Moderate communist elected Nepal's new PM
KATHMANDU (Reuters) - Nepal's parliament elected a moderate communist leader as the new prime minister on Saturday, hours after two people were killed in an explosion that ripped through a church near the capital.
Three weeks ago, Maoist Prime Minister Prachanda resigned, plunging the nascent republic into a crisis sparked by his failure to fire the army chief.
Madhav Kumar Nepal, 56, a veteran leader of the moderate Communist UML party, was elected unopposed after the Maoists refused to field a candidate and said they would boycott the vote.
"Since there is only one proposal to elect Madhav Kumar Nepal as prime minister, I declare him elected unopposed," said Subas Nemwang, the parliament's speaker, as the Maoists stormed out of the legislature.
The former Maoist rebel leader Pushpa Kamal Dahal, who still uses his nom de guerre Prachanda, meaning "fierce," resigned on May 4 after President Ram Baran Yadav stopped him from firing General Rookmangud Katawal.
Prachanda accused Katawal of undermining the civilian government.
A loose alliance of 22 political parties later backed the moderate communist Nepal for the post of prime minister. A former bank clerk turned politician and a commerce graduate, he is known for his ability to negotiate with rivals.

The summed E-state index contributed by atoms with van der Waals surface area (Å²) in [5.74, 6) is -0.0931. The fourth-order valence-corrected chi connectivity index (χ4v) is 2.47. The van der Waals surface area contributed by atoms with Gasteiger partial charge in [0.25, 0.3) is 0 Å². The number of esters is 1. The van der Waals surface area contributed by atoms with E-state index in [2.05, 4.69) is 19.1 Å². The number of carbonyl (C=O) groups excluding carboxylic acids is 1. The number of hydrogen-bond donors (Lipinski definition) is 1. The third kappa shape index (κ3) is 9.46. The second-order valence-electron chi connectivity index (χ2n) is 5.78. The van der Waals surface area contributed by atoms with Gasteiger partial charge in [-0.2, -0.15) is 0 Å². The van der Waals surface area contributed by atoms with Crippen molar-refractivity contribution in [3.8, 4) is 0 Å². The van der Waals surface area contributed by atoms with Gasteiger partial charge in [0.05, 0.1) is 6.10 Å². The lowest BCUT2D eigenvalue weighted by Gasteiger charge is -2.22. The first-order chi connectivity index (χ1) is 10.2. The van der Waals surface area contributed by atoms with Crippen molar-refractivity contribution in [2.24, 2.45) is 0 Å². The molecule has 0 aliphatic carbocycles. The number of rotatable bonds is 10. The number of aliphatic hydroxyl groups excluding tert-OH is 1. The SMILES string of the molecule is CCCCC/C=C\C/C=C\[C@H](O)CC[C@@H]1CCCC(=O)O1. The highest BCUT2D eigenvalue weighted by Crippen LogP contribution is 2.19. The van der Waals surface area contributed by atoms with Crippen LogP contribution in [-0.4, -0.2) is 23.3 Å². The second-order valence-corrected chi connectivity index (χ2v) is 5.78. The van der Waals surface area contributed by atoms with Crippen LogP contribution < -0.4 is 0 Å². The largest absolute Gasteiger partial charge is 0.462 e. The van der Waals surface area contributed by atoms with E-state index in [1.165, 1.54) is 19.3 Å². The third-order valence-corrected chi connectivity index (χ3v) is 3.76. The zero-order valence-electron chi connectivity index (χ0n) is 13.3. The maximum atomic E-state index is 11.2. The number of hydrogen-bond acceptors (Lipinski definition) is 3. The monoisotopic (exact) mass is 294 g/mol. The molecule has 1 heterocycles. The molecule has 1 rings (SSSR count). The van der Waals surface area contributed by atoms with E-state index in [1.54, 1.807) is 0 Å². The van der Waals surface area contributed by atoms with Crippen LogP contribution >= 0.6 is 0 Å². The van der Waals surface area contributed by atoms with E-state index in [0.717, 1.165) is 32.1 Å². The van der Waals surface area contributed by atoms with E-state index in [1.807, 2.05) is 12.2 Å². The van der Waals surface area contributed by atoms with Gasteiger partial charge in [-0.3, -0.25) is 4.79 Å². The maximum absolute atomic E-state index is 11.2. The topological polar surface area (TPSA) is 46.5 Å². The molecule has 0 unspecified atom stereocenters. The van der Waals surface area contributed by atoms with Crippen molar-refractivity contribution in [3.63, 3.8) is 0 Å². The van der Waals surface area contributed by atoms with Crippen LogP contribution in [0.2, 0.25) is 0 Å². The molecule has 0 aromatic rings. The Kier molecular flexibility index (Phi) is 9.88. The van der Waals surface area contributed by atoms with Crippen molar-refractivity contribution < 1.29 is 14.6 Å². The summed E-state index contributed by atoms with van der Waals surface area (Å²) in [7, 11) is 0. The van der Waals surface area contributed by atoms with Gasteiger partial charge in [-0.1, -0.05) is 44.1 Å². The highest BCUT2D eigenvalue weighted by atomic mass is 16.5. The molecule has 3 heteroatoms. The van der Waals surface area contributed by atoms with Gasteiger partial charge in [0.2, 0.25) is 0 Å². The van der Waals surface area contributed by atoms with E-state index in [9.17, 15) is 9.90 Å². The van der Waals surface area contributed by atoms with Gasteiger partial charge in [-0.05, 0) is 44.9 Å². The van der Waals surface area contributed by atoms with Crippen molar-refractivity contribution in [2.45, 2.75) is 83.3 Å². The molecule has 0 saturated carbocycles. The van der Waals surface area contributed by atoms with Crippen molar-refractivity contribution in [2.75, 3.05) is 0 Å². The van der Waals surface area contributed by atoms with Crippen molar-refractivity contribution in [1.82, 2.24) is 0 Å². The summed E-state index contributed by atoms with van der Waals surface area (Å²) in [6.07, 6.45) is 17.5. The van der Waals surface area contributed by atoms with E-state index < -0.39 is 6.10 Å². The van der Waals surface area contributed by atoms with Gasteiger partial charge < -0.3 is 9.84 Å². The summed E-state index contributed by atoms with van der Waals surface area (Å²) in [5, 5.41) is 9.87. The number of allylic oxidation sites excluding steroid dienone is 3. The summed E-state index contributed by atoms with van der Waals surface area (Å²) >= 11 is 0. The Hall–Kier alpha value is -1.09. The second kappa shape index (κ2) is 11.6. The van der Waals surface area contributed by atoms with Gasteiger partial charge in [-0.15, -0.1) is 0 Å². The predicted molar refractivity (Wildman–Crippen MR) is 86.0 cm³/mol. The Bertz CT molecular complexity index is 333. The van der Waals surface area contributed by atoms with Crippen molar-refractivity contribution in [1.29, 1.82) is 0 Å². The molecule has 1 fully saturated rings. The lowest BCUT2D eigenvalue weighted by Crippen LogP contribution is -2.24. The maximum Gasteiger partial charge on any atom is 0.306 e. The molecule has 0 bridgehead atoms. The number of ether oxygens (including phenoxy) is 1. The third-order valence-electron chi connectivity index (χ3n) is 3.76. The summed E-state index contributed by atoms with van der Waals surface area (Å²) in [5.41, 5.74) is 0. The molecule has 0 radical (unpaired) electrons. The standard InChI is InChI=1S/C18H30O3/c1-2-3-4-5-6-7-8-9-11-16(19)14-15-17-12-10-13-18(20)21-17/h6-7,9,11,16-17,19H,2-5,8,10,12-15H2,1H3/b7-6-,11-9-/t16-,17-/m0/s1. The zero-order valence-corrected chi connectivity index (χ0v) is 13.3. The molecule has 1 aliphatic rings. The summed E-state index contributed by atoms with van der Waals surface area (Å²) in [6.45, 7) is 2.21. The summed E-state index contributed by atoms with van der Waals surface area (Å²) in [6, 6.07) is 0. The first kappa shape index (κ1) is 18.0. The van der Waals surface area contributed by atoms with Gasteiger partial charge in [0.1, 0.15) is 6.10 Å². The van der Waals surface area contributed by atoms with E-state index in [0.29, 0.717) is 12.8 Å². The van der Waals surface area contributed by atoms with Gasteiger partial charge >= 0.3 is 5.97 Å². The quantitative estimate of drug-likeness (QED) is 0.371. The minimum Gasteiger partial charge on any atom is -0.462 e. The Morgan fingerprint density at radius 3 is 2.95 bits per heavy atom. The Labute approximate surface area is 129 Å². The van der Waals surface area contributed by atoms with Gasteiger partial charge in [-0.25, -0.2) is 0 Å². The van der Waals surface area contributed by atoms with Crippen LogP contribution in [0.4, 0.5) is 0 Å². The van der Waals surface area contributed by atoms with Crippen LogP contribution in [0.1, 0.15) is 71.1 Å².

The new government has a year to oversee the drafting of a new constitution, a key part of the deal that ended a conflict with Maoist insurgents that killed more than 13,000 people.
Hours before the election, a crude bomb ripped through a church near Kathmandu, killing two people and injuring 12 others, highlighting continuing security concerns.
The blast hit the Dhobighat suburb in Lalitpur, an adjoining town 4 km (3 miles) south of Kathmandu.
"The wounded people have been rushed to a local hospital and we are investigating," superintendent of police Kedarman Singh Bhandari said. Police cordoned off the area, which was strewn with shattered window panes.
There was no claim of responsibility but a little-known Hindu group, the Nepal Defense Army, threw pamphlets around the site demanding Nepal be declared a Hindu state.
Nepal became a secular state three years ago after the decade-long civil war ended.
(Writing by Bappa Majumdar; Editing by Sanjeev Miglani and Philippa Fletcher)
- Tweet this
- Share this
- Digg this